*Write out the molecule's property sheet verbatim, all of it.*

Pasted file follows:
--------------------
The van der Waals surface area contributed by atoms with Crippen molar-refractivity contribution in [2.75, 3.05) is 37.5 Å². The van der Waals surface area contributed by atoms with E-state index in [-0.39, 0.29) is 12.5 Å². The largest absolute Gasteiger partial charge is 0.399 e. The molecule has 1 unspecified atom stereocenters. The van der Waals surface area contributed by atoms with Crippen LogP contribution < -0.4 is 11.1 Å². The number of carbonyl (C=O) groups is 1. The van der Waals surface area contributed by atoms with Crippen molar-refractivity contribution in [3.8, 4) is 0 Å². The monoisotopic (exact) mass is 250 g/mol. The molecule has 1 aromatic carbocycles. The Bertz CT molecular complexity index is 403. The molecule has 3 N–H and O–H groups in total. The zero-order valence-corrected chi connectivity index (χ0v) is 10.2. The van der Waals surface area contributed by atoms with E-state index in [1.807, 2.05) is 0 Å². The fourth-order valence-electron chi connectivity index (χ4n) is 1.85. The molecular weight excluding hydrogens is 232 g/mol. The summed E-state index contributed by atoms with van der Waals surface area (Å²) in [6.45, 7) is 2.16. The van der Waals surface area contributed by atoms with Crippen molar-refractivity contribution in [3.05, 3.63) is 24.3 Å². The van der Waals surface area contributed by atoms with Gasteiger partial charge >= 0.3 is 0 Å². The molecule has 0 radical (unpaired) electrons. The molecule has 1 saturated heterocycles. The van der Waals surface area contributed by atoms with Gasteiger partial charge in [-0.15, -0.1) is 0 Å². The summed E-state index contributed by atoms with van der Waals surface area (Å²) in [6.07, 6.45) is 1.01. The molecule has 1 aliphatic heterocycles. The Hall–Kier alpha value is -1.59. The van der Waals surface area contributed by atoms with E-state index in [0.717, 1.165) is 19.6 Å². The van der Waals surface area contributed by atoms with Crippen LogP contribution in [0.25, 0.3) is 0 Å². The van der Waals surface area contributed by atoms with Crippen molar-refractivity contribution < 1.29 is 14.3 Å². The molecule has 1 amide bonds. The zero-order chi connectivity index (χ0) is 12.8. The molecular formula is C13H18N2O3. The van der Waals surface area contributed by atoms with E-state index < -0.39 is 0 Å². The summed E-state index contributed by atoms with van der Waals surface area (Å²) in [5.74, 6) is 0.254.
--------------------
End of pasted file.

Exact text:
The van der Waals surface area contributed by atoms with Crippen molar-refractivity contribution in [2.75, 3.05) is 37.5 Å². The van der Waals surface area contributed by atoms with E-state index in [-0.39, 0.29) is 12.5 Å². The largest absolute Gasteiger partial charge is 0.399 e. The molecule has 1 unspecified atom stereocenters. The van der Waals surface area contributed by atoms with Crippen LogP contribution < -0.4 is 11.1 Å². The number of carbonyl (C=O) groups is 1. The van der Waals surface area contributed by atoms with Crippen molar-refractivity contribution in [3.8, 4) is 0 Å². The monoisotopic (exact) mass is 250 g/mol. The molecule has 1 aromatic carbocycles. The Bertz CT molecular complexity index is 403. The molecule has 3 N–H and O–H groups in total. The zero-order valence-corrected chi connectivity index (χ0v) is 10.2. The van der Waals surface area contributed by atoms with E-state index in [1.807, 2.05) is 0 Å². The fourth-order valence-electron chi connectivity index (χ4n) is 1.85. The molecular weight excluding hydrogens is 232 g/mol. The summed E-state index contributed by atoms with van der Waals surface area (Å²) in [6.45, 7) is 2.16. The van der Waals surface area contributed by atoms with Crippen molar-refractivity contribution in [3.05, 3.63) is 24.3 Å². The van der Waals surface area contributed by atoms with Gasteiger partial charge >= 0.3 is 0 Å². The molecule has 0 radical (unpaired) electrons. The molecule has 1 saturated heterocycles. The van der Waals surface area contributed by atoms with Gasteiger partial charge in [-0.15, -0.1) is 0 Å². The summed E-state index contributed by atoms with van der Waals surface area (Å²) in [6.07, 6.45) is 1.01. The molecule has 1 aliphatic heterocycles. The Hall–Kier alpha value is -1.59. The van der Waals surface area contributed by atoms with E-state index in [0.717, 1.165) is 19.6 Å². The van der Waals surface area contributed by atoms with Crippen LogP contribution in [0.25, 0.3) is 0 Å². The van der Waals surface area contributed by atoms with Crippen molar-refractivity contribution < 1.29 is 14.3 Å². The molecule has 1 amide bonds. The zero-order chi connectivity index (χ0) is 12.8. The molecular formula is C13H18N2O3. The van der Waals surface area contributed by atoms with E-state index < -0.39 is 0 Å². The summed E-state index contributed by atoms with van der Waals surface area (Å²) in [5.74, 6) is 0.254.